The county’s efforts to slow the virus with social distancing and restrictions on gatherings, so criticized by business owners devastated economically by the lockdowns, showed signs of success, especially early in the pandemic.
But L.A. County was then hit by a winter surge that pushed hospitals to the breaking point. And the toll on L.A. County’s poorest neighborhoods was devastating, while those living in more upscale areas saw much less illness and death.
Such outcomes have prompted some calls for the city of Los Angeles to break away from the county health department and establish its own, as is the case for the cities of Pasadena and Long Beach.
“Public health directors in general are very good data collectors. Tragically, they’ve proven to have major equity blind spots during this pandemic,” said Los Angeles City Councilman Kevin de León, who represents some of L.A.’s hardest-hit areas.
The pandemic proved the county’s health department is too large to meet the “unique needs of L.A.’s diverse residents,” he said.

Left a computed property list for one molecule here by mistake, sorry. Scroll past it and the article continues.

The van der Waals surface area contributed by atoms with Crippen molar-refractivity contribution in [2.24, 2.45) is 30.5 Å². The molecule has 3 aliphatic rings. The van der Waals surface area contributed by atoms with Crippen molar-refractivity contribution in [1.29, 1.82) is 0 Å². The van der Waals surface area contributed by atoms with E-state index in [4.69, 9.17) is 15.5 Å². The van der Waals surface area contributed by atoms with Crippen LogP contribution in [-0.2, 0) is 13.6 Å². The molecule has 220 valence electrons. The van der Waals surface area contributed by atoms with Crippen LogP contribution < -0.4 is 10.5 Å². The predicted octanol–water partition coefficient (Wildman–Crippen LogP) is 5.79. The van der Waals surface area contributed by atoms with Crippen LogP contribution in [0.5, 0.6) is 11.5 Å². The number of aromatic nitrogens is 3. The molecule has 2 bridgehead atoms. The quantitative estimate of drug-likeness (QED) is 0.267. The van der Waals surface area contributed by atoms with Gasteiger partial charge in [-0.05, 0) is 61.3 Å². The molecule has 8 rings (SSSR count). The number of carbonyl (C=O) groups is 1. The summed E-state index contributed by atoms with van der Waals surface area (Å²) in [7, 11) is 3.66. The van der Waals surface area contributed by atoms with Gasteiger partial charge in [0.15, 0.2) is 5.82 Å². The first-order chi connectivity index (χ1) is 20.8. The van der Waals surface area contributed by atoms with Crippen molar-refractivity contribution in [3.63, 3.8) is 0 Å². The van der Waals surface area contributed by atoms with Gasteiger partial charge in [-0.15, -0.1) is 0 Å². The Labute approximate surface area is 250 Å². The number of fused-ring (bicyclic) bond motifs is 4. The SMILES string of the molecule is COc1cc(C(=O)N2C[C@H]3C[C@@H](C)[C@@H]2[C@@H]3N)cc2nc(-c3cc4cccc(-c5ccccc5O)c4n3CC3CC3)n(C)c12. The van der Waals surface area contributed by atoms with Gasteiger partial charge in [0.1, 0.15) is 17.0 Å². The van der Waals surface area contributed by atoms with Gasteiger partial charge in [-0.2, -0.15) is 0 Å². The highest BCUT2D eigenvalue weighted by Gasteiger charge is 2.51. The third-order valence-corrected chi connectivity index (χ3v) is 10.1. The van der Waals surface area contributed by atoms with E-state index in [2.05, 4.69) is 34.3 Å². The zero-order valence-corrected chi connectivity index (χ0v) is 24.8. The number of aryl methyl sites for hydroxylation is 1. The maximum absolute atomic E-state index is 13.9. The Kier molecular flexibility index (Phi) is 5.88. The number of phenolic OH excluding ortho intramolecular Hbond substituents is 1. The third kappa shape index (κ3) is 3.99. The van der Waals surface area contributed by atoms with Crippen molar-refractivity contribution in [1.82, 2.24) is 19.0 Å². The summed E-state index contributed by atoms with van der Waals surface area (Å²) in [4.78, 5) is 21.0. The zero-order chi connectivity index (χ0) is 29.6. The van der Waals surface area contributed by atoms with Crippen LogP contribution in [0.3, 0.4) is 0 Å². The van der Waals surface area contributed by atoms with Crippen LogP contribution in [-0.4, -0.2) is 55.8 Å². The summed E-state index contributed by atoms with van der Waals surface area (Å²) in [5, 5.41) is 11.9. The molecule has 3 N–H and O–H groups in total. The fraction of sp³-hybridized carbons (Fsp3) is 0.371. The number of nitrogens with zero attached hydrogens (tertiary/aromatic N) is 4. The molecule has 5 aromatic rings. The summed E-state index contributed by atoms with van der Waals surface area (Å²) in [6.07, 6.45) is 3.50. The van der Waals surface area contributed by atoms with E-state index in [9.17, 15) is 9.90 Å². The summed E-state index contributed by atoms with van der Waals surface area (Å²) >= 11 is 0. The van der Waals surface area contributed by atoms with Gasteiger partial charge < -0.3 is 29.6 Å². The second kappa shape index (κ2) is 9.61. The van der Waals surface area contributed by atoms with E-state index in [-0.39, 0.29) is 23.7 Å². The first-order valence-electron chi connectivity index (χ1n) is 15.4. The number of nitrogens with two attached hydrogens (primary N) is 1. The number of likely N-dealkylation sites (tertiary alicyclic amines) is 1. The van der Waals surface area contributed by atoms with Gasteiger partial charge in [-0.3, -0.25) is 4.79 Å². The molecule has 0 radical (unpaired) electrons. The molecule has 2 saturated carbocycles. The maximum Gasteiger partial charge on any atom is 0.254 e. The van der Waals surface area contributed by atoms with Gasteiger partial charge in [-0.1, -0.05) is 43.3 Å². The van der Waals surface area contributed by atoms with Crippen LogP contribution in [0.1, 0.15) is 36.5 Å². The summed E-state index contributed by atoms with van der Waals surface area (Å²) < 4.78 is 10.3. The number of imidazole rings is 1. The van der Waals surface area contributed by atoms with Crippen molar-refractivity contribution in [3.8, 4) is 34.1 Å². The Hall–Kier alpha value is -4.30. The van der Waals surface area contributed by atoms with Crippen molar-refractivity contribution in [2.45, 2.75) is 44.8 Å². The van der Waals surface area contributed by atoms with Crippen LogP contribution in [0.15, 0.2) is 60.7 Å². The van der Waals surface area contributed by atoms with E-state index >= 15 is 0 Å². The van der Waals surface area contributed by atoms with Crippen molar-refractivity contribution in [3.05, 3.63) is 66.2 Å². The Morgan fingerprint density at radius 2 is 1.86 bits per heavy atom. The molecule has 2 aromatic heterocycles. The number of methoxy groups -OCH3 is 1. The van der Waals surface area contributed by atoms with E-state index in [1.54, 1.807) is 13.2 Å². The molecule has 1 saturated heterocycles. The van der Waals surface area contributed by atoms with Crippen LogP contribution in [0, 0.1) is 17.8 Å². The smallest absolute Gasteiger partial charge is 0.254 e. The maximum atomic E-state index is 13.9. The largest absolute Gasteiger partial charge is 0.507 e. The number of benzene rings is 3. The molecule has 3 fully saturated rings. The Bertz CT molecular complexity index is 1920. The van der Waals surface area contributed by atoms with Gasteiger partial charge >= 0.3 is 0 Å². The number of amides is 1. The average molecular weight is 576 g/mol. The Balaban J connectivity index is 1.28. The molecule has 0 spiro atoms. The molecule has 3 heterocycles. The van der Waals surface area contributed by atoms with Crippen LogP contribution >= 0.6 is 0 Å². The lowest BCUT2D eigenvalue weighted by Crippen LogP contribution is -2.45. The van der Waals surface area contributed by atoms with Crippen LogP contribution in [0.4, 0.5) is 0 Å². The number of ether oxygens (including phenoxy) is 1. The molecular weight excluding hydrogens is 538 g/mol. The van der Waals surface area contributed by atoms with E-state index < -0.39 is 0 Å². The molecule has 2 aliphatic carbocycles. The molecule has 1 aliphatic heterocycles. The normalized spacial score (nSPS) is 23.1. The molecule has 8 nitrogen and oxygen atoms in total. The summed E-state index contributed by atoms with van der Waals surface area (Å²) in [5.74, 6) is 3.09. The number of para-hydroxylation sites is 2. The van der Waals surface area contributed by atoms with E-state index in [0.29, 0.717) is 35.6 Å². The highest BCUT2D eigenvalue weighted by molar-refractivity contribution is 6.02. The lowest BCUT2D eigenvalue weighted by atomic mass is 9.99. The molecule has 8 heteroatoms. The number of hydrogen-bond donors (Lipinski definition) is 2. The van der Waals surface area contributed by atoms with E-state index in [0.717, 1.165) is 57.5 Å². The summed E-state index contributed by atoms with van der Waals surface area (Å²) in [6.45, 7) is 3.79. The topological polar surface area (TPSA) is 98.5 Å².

In some ways, Ferrer is one of her own harshest critics.
A public policy scholar who dedicated her career to fighting for health equity, she led a public health effort that became a tragic example of how racial and socioeconomic inequities contributed to a massive death toll. The blame cuts across every branch of leadership, and few fault Ferrer.
“It would be compounding the tragedy to assign responsibility for the ethical shortcomings of the system to one person, or even one institution,” said Frederick Zimmerman, a UCLA professor who has studied the economics of health equity.
Ferrer wonders whether she could have better protected people living in the county’s poorest neighborhoods, which bore the brunt of the pandemic. In Watts and Boyle Heights, for example, where more than 90% of residents are Black or Latino, 16% to 20% of residents got sick with the virus, a rate much higher than more affluent areas.
“When you have a responsibility and opportunity to help protect people’s health, and 24,000 people die, I think rightfully I should feel bad,” Ferrer said. “I think it’s OK for me to feel bad about it — because it’s devastating.”
Disparities are revealed in detailed data tracking the progress of the COVID-19 vaccination effort in more than 340 neighborhoods across L.A. County.